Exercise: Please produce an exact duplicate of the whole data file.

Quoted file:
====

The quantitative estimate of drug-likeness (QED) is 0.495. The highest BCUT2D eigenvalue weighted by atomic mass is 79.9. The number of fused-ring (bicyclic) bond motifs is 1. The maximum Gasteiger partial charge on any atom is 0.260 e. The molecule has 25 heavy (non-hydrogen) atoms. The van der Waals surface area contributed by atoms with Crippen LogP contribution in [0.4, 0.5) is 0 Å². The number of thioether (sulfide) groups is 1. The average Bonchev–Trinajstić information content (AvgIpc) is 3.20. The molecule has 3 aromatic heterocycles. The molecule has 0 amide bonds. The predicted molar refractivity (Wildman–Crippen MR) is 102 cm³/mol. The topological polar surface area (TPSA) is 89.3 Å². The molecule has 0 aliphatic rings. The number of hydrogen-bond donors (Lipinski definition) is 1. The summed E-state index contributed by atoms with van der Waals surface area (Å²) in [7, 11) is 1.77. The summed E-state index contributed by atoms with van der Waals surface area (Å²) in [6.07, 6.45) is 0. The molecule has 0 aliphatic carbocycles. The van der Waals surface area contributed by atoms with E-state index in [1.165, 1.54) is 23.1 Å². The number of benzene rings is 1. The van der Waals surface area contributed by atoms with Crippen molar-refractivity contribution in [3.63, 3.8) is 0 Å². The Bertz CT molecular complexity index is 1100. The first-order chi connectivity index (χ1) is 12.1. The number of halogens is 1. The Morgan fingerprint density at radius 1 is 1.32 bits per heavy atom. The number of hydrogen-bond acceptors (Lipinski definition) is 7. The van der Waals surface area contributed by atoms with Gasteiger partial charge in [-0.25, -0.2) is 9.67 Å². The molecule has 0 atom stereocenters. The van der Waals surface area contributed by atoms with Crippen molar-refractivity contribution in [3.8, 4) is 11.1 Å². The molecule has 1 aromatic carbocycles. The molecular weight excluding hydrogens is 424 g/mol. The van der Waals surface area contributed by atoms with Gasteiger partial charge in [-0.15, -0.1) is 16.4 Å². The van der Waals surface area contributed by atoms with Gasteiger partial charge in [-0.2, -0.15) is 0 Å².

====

The quantitative estimate of drug-likeness (QED) is 0.495. The highest BCUT2D eigenvalue weighted by atomic mass is 79.9. The number of fused-ring (bicyclic) bond motifs is 1. The maximum Gasteiger partial charge on any atom is 0.260 e. The molecule has 25 heavy (non-hydrogen) atoms. The van der Waals surface area contributed by atoms with Crippen LogP contribution in [0.4, 0.5) is 0 Å². The number of thioether (sulfide) groups is 1. The average Bonchev–Trinajstić information content (AvgIpc) is 3.20. The molecule has 3 aromatic heterocycles. The molecule has 0 amide bonds. The predicted molar refractivity (Wildman–Crippen MR) is 102 cm³/mol. The topological polar surface area (TPSA) is 89.3 Å². The molecule has 0 aliphatic rings. The number of hydrogen-bond donors (Lipinski definition) is 1. The summed E-state index contributed by atoms with van der Waals surface area (Å²) in [7, 11) is 1.77. The summed E-state index contributed by atoms with van der Waals surface area (Å²) in [6.07, 6.45) is 0. The molecule has 0 aliphatic carbocycles. The van der Waals surface area contributed by atoms with E-state index in [1.165, 1.54) is 23.1 Å². The number of benzene rings is 1. The van der Waals surface area contributed by atoms with Crippen molar-refractivity contribution in [3.63, 3.8) is 0 Å². The Bertz CT molecular complexity index is 1100. The first-order chi connectivity index (χ1) is 12.1. The number of halogens is 1. The Morgan fingerprint density at radius 1 is 1.32 bits per heavy atom. The number of hydrogen-bond acceptors (Lipinski definition) is 7. The van der Waals surface area contributed by atoms with Gasteiger partial charge in [-0.25, -0.2) is 9.67 Å². The molecule has 0 atom stereocenters. The van der Waals surface area contributed by atoms with Crippen molar-refractivity contribution in [3.8, 4) is 11.1 Å². The molecule has 1 aromatic carbocycles. The molecular weight excluding hydrogens is 424 g/mol. The van der Waals surface area contributed by atoms with Gasteiger partial charge in [-0.15, -0.1) is 16.4 Å². The van der Waals surface area contributed by atoms with Gasteiger partial charge in [-0.2, -0.15) is 0 Å².